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J Am Coll Cardiol. 2011 Nov 15;58(21):2236-40. doi: 10.1016/j.jacc.2011.08.036.

Transcatheter patch occlusion of the left atrial appendage using surgical adhesives in high-risk patients with atrial fibrillation.

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1
Department of Clinical Therapeutics, University of Athens, Athens, Greece.

Abstract

OBJECTIVES:

The efficacy of left atrial appendage (LAA) occlusion using the Transcatheter Patch (TP) (Custom Medical Devices, Athens, Greece) in conjunction with surgical adhesives was assessed.

BACKGROUND:

The TP is a bioabsorbable device that can be adjusted for the shape and size of the LAA without the risk of perforation. It is attached by a surgical adhesive and is released in 45 min.

METHODS:

Occlusion of the LAA was performed in 20 high-risk patients, 59 to 89 years of age, with atrial fibrillation. A 2-stage polyethylene glycol surgical adhesive was applied to the distal half of the device. Activation of the adhesive was achieved by direct injection of alkaline solution. Fluoroscopy and transesophageal echocardiography only were used for device placement in 17 patients. In 3 patients, angiography was used as well. Follow-up transesophageal echocardiography was performed upon discharge.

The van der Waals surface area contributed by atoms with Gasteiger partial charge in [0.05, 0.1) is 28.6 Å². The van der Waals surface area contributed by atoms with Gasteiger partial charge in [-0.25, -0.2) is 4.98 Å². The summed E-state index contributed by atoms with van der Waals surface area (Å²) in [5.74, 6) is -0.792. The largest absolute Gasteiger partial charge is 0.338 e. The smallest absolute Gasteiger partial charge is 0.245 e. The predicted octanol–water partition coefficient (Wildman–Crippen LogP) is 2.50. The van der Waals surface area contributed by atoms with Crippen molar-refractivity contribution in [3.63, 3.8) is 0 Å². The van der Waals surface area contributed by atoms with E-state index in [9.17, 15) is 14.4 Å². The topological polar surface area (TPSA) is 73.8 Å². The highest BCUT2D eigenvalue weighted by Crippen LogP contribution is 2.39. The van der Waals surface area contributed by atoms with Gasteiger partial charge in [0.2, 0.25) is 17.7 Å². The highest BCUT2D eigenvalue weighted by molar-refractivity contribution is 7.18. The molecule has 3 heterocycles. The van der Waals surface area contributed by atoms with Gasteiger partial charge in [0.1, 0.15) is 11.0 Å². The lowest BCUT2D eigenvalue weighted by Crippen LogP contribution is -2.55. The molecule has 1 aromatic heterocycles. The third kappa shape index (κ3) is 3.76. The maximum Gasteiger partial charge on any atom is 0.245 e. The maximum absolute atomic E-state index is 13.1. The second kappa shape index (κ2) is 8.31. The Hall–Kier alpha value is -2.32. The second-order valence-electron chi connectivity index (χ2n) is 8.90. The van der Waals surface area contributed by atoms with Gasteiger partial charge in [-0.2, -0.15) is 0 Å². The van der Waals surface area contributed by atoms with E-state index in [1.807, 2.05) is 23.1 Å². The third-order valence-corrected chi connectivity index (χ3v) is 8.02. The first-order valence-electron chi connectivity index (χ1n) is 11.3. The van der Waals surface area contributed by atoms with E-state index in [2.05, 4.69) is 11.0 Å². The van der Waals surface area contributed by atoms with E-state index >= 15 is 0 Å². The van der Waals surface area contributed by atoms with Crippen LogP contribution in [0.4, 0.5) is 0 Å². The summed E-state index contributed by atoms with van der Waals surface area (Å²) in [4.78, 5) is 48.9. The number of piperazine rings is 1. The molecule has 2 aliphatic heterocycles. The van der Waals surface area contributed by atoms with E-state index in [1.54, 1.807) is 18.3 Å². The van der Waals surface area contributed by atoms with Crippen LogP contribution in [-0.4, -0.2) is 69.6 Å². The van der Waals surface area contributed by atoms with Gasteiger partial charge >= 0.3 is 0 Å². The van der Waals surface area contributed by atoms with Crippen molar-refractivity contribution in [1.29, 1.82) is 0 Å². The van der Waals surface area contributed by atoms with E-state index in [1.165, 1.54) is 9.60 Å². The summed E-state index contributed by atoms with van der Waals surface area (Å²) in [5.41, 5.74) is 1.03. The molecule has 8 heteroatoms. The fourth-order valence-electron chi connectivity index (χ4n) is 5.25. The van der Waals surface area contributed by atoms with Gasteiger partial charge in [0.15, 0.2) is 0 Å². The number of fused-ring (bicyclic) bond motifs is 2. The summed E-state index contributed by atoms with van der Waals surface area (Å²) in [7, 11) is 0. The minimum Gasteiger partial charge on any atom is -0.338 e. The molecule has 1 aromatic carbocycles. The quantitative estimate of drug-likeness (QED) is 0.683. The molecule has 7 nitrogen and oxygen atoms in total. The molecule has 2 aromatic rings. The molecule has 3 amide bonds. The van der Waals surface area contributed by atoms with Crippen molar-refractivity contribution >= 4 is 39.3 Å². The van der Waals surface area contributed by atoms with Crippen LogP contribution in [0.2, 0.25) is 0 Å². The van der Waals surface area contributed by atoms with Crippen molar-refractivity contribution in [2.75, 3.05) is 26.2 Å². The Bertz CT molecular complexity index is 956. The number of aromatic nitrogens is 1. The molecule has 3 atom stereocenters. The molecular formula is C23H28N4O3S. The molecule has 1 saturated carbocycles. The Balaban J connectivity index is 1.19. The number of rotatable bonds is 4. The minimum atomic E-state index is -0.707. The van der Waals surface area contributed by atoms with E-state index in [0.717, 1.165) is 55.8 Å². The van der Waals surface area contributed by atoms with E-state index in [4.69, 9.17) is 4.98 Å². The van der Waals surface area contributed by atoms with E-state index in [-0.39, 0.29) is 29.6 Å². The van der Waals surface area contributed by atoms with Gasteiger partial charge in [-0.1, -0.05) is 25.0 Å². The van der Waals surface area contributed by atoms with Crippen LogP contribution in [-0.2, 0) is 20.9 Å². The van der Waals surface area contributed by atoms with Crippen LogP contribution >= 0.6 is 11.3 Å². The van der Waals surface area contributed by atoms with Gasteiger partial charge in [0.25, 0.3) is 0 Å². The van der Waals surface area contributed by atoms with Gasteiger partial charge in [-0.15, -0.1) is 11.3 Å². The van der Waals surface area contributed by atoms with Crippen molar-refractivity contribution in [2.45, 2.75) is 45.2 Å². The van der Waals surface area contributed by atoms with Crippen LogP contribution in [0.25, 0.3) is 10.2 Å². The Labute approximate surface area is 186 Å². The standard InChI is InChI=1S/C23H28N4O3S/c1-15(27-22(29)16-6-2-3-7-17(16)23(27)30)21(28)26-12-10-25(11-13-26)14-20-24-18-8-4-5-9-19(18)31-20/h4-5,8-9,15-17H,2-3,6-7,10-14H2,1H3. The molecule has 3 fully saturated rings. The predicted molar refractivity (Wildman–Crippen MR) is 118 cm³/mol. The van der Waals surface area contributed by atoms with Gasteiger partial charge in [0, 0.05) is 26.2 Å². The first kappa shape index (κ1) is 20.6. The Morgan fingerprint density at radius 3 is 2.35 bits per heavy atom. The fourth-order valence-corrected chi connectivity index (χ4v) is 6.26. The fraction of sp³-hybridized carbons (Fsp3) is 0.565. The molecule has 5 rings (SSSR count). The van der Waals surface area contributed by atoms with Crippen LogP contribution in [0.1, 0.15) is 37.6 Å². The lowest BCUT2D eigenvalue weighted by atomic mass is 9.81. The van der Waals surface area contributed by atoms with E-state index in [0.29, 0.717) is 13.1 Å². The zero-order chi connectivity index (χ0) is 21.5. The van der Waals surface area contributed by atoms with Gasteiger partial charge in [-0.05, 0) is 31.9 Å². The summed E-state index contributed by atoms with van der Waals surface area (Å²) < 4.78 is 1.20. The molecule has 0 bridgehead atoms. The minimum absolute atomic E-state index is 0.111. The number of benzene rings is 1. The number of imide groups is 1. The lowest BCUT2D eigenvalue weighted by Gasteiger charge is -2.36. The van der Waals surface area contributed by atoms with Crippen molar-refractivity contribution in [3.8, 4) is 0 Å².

RESULTS:

The procedure was successful in 17 cases. In the 3 patients in whom angiography was performed, the patch did not attach and was retrieved. In 1 case, the patch was placed beyond the mouth of the appendage, resulting in a residual opening. There was further improvement of the occlusion rate on the follow-up transesophageal echocardiography. There was 1 complication related to the procedure, namely, thrombus was released from the long sheath in the left atrium upon withdrawal and required treatment to be dissolved. No recurrent strokes were reported.

CONCLUSIONS:

Occlusion of the LAA by the TP is feasible and effective in most patients with atrial fibrillation at high risk for embolic stroke. Angiography before placement probably affects patch adhesion and is contraindicated.

PMID:
22078431
DOI:
10.1016/j.jacc.2011.08.036
[Indexed for MEDLINE]
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